Birth is hard. – David Murray
Boy is it ever…
It’s been a week now since I got home from Texas and things still don’t feel entirely normal, and here is a little secret; I hope they never do . I’m just going to write this post from the heart, it’s going to be a bit all over the place, but it’s how my head gets whenever I think about my time there, maybe one day I’ll be able to lay it all out in a line, but for now, here is my heart.
A little over a month ago, a friend of ours Erika Mann bought her husband a trip to the Foundation Workshop for a Christmas present. Because of this, I wasn’t able to shut up all day about how lucky he was to go and how I’ve wanted to go for years, and on, and on, and on. We had already signed up for another workshop in January, so I didn’t think beyond “man that guy is so lucky” so I threw on some tunes and went to walk the dog. Little did I know that Abby had already decided to do the same for me, so when I returned home an hour later she handed me a slip of paper with my registration info to FW12a in Glen Rose Texas.
I was completely gobsmacked. I didn’t know how to react! Should I be happy that I’m going? Mad that Abby would send me off to photographer bootcamp without even talking to me? Shitting myself, because I was no way ready for this? I decided to mostly go with the last one. I didn’t sleep at all that first night, I laid awake all night thinking about how I wasn’t a strong enough photographer to go to Foundation, that I’d get there and everyone would see how terrible I was and laugh me right out of the Hotel. This of course was my old friend Imposter Syndrome creeping up on me, something that I’ve battled my entire life. I’ve never felt like I was very good any anything that I did, and any moment people would find out and toss me out on my ass. It’s a really hard thing to deal with, never thinking that you’re good enough, that you’re lying your way through life… and now I had to face it in front of some of the greatest photographers in the world.
Again, holy shit.
Thankfully I was able to sleep a little more after that night, and with some encouraging words on facebook from Erwin Darmali (who was not only the main reason I’ve always wanted to go to FW, but would also be my mentor there as well) I fought down the urge to curl up into a little ball and cry for the rest of December.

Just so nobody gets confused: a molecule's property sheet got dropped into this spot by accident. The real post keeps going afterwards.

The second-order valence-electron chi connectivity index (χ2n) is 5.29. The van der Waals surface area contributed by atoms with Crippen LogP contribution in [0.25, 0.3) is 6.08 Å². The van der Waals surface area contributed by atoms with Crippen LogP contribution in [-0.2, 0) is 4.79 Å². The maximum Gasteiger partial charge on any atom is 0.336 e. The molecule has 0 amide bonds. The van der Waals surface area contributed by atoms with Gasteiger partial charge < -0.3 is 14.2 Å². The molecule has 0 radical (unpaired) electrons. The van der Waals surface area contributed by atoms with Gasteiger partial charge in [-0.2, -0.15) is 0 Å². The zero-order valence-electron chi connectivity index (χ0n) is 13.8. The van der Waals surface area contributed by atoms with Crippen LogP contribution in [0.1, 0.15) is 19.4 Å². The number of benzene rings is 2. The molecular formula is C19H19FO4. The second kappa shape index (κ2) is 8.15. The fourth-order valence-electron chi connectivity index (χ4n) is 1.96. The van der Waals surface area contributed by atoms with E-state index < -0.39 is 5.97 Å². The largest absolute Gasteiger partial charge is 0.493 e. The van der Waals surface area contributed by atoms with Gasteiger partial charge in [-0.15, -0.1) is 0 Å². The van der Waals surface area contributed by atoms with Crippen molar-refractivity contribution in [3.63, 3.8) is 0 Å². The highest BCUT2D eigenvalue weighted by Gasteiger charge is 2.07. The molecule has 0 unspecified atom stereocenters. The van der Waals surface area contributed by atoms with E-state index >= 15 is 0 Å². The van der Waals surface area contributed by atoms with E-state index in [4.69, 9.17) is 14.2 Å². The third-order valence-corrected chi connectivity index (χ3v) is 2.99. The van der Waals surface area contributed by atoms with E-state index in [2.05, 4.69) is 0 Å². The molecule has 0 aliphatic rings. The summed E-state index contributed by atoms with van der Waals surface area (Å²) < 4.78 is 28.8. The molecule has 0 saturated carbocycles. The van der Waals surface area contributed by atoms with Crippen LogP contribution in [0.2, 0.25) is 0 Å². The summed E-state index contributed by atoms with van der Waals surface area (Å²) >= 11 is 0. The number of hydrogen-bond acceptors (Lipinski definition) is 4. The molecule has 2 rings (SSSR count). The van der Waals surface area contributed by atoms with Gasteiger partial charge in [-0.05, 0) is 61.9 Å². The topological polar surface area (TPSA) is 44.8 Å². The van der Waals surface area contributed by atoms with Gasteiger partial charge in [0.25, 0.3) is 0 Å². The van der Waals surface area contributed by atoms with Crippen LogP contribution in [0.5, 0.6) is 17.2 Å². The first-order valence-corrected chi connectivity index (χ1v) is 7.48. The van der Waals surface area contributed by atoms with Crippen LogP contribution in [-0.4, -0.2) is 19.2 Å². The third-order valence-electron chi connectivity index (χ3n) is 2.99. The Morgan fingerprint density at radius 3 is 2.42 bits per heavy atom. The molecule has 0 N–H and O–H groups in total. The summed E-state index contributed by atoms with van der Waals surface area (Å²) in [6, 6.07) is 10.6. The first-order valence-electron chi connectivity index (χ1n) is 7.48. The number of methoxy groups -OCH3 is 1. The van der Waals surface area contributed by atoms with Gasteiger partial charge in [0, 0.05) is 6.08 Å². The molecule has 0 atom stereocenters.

When the time came to actually go, I was ready. Abby and I spoke a lot about my weaknesses as a photographer, the excuses I make, the fears I refused to face. I was ready for them, I was fully open to the experience, I promised myself that I wouldn’t make any excuses, that I would face any and all fears and challenges with an open heart and mind, I was going to get the most out of it even if it killed me. I had no idea what I was in for, but man was I thankful I had that mindset.
The first 36 or so hours in Texas were wonderful, a nice drive down from the Fort Worth area to Glen Rose, meeting some amazing photographers, hearing some inspiring talks from big names like Erin and Ben Chrisman, Tyler Wirken, Sergio, Brett Butterstein, and the godfather himself Huy Nguyen. I think Huy summed up what was about to happen to the room full of students best with the following Tibetan Prayer.
Grant that I may be given appropriate difficulties and sufferings on the journey, so that my heart may be truly awakened…
This was what Foundation was all about. It’s the hardest, most intensive Photojournalism workshop for wedding photographers around. It’s the “kick you in the ass, slap you silly, beat you down, and then build you back up into a better photographer and person” workshop. I was ready to be a better photographer, but I didn’t realise that I would come away a better person.
On Friday night I sat down with my team for the first time. My Team Leader Huy Nguyen, Mentor Erwin Darmali, and Assistant Candice Cusic, three of the most talented and mind-blowing photographers out there were about to push myself and three ladies through the hardest weekend of our lives. Tracey Buyce, Jennie Sewell, and Lyn Ismael and I had no idea what we were in for when we were all given the same assignment, the Fort Worth Stock Show and Rodeo. My first thought was “great, this will be easy it sounds just like the Calgary Stampede and I’ve been stomping around there every summer for most of my life! My second thought was, wait a minute… I came down here to get a really hard assignment and challenge myself as a photographer, and now I’m getting thrown into a comfortable environment with three other people? This is bullshit. But I stamped that down, because as Erwin tells me all the time “no expectations”.